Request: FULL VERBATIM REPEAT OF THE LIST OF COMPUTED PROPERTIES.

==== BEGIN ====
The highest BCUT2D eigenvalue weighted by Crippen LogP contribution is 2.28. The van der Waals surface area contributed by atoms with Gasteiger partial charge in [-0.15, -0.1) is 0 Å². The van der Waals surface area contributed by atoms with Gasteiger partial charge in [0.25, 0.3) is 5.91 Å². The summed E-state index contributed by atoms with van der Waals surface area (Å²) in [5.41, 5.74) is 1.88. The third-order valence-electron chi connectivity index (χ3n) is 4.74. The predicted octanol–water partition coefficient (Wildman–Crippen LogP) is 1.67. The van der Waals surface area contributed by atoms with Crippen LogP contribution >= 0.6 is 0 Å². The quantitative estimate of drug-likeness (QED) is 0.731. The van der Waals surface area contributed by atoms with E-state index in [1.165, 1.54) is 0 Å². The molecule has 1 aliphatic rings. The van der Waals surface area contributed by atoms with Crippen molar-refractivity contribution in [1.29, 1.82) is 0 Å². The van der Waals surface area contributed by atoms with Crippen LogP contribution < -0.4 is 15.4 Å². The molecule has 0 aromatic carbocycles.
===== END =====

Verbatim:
The highest BCUT2D eigenvalue weighted by Crippen LogP contribution is 2.28. The van der Waals surface area contributed by atoms with Gasteiger partial charge in [-0.15, -0.1) is 0 Å². The van der Waals surface area contributed by atoms with Gasteiger partial charge in [0.25, 0.3) is 5.91 Å². The summed E-state index contributed by atoms with van der Waals surface area (Å²) in [5.41, 5.74) is 1.88. The third-order valence-electron chi connectivity index (χ3n) is 4.74. The predicted octanol–water partition coefficient (Wildman–Crippen LogP) is 1.67. The van der Waals surface area contributed by atoms with Crippen LogP contribution >= 0.6 is 0 Å². The quantitative estimate of drug-likeness (QED) is 0.731. The van der Waals surface area contributed by atoms with E-state index in [1.165, 1.54) is 0 Å². The molecule has 1 aliphatic rings. The van der Waals surface area contributed by atoms with Crippen molar-refractivity contribution in [1.29, 1.82) is 0 Å². The van der Waals surface area contributed by atoms with Crippen LogP contribution < -0.4 is 15.4 Å². The molecule has 0 aromatic carbocycles.